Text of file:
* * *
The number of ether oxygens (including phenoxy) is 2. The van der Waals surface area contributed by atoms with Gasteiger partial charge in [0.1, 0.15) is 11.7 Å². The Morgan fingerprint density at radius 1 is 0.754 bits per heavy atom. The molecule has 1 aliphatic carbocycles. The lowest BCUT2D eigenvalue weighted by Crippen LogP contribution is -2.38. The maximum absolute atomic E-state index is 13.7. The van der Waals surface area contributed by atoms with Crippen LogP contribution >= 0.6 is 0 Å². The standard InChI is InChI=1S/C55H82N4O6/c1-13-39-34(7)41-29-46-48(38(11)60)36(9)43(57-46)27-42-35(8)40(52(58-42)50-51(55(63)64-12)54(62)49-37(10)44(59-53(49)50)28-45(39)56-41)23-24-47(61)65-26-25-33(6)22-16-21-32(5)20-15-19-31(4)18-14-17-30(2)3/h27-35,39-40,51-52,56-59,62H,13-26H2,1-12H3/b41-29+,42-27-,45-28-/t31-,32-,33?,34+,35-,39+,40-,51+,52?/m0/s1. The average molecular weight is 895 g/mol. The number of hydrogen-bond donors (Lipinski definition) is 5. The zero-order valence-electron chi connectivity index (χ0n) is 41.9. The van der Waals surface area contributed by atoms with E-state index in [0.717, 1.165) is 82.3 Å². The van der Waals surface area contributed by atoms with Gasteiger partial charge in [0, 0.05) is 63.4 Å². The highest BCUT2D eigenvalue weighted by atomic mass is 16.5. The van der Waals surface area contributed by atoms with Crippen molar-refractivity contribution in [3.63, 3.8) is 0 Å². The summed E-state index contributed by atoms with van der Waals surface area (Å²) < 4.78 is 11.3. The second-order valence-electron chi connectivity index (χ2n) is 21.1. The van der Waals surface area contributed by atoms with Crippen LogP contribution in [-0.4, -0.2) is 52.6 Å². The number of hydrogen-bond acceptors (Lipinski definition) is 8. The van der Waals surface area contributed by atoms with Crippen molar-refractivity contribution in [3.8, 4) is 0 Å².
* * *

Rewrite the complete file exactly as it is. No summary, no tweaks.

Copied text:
The number of ether oxygens (including phenoxy) is 2. The van der Waals surface area contributed by atoms with Gasteiger partial charge in [0.1, 0.15) is 11.7 Å². The Morgan fingerprint density at radius 1 is 0.754 bits per heavy atom. The molecule has 1 aliphatic carbocycles. The lowest BCUT2D eigenvalue weighted by Crippen LogP contribution is -2.38. The maximum absolute atomic E-state index is 13.7. The van der Waals surface area contributed by atoms with Crippen LogP contribution >= 0.6 is 0 Å². The standard InChI is InChI=1S/C55H82N4O6/c1-13-39-34(7)41-29-46-48(38(11)60)36(9)43(57-46)27-42-35(8)40(52(58-42)50-51(55(63)64-12)54(62)49-37(10)44(59-53(49)50)28-45(39)56-41)23-24-47(61)65-26-25-33(6)22-16-21-32(5)20-15-19-31(4)18-14-17-30(2)3/h27-35,39-40,51-52,56-59,62H,13-26H2,1-12H3/b41-29+,42-27-,45-28-/t31-,32-,33?,34+,35-,39+,40-,51+,52?/m0/s1. The average molecular weight is 895 g/mol. The number of hydrogen-bond donors (Lipinski definition) is 5. The zero-order valence-electron chi connectivity index (χ0n) is 41.9. The van der Waals surface area contributed by atoms with E-state index in [0.717, 1.165) is 82.3 Å². The van der Waals surface area contributed by atoms with Gasteiger partial charge in [0, 0.05) is 63.4 Å². The highest BCUT2D eigenvalue weighted by atomic mass is 16.5. The van der Waals surface area contributed by atoms with Crippen molar-refractivity contribution in [3.63, 3.8) is 0 Å². The summed E-state index contributed by atoms with van der Waals surface area (Å²) < 4.78 is 11.3. The second-order valence-electron chi connectivity index (χ2n) is 21.1. The van der Waals surface area contributed by atoms with Crippen LogP contribution in [-0.4, -0.2) is 52.6 Å². The number of hydrogen-bond acceptors (Lipinski definition) is 8. The van der Waals surface area contributed by atoms with Crippen molar-refractivity contribution in [3.8, 4) is 0 Å².